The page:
What You Can Learn From Cheers
Was Cheers the most attractive bar available? Did they have the lowest prices? Did they serve good food and have great entertainment? No, but they didn't need to. Cheers created a place of comfort, in which everyone's needs were met and everyone felt like a valued member of the group. IT effectiveness can only be achieved through care, consistency, and collaboration.
1. Create a Place Where Everyone Knows Your Name
You never want to be an absentee IT department. Technology demands a constant presence. Sam didn't disappear for long lengths of time; he was there tending bar every day and reacting to any emergencies as they came up. He didn't need to meddle or micromanage; his presence alone was enough to create a comforting, familiar atmosphere.
2. Give Them What They Ask For
How did Cheers manage to capture so many regulars without any investment in marketing? Simple: they offered what their customers wanted. Sometimes it's as simple as having the beer your friends want to drink; most people don't need something flashy to catch their attention, they just want their needs met and to feel as though they are being listened to.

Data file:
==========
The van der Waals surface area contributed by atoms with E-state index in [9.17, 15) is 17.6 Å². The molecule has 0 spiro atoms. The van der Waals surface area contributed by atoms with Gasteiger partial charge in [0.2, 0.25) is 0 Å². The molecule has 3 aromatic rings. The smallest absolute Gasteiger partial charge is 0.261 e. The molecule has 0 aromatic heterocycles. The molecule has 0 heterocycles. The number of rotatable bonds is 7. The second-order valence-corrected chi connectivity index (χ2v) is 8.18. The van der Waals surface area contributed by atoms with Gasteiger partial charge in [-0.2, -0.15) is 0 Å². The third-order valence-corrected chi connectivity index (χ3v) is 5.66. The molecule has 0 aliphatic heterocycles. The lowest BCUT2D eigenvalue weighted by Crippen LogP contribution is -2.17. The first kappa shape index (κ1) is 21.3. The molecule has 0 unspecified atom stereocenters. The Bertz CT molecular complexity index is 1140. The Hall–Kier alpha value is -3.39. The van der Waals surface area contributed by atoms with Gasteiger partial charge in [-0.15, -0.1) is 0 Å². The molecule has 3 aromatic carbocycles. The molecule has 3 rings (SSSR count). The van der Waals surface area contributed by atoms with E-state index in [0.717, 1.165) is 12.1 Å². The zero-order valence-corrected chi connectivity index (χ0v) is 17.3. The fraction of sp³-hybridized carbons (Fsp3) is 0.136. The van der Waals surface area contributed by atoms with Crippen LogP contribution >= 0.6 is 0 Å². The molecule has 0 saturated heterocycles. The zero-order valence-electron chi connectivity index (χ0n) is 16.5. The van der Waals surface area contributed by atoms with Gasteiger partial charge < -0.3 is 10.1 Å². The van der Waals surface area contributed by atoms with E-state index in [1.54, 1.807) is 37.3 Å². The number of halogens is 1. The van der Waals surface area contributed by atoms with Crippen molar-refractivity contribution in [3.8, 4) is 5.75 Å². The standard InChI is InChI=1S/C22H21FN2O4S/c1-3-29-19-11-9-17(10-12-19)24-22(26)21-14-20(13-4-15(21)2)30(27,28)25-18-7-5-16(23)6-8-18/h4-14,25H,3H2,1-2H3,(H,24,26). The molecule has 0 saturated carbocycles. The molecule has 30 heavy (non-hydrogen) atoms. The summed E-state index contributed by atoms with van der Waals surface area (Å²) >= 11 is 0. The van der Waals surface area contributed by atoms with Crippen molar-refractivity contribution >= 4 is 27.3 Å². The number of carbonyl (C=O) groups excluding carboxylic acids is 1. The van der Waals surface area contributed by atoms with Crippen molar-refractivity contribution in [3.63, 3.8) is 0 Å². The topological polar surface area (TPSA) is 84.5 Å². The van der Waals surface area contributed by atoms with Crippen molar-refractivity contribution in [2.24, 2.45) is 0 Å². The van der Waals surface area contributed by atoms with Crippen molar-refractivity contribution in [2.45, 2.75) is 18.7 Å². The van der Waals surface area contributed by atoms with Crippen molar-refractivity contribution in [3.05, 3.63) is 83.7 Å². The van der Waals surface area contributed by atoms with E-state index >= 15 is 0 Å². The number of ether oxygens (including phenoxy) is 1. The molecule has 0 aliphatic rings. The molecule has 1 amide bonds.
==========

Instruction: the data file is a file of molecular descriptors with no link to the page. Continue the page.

3. Let Them Stay As Long As They Want
Your internal customers need to feel valued, not rushed out the door. Sometimes it really is about relationship management. The more you engage and interact with your customer, the more positively they will feel about your department as a whole. And that goes for customer service, too. If your department is willing to go the extra mile– just as Cheers was willing to stay open the extra hour– your customers will remember.
4. Be Honest and Direct With Your Customers
If there was one thing Sam always was, it was direct. The people you work with are savvy and can tell if they’re being given honest information or not. Your customers need solutions and you need to work with them to find those solutions to problems, regardless of how difficult the ask may be.
5. Always Have a Sam Malone
Cheers would have been nothing without Sam. Leadership doesn’t always come from a title. Leaders set the tone of a department; employees will take their cues from the leaders they are interacting with the most. It's your responsibility to make sure the voices your employees are hearing (and echoing) are properly representative of your company's goals and mission. A change in attitude can be just as significant as a change in policy, and far easier to manage.
If you want your IT department to be effective, you need to reach out to your internal customers as much as they reach out to you– and you need to be prepared if things go wrong. Though you may already have your incident flows established, you may not have them properly documented. Let us email email you our Incident Support Flow Chart you can use to make sure your IT department is just as effective as the "place where everybody knows your name."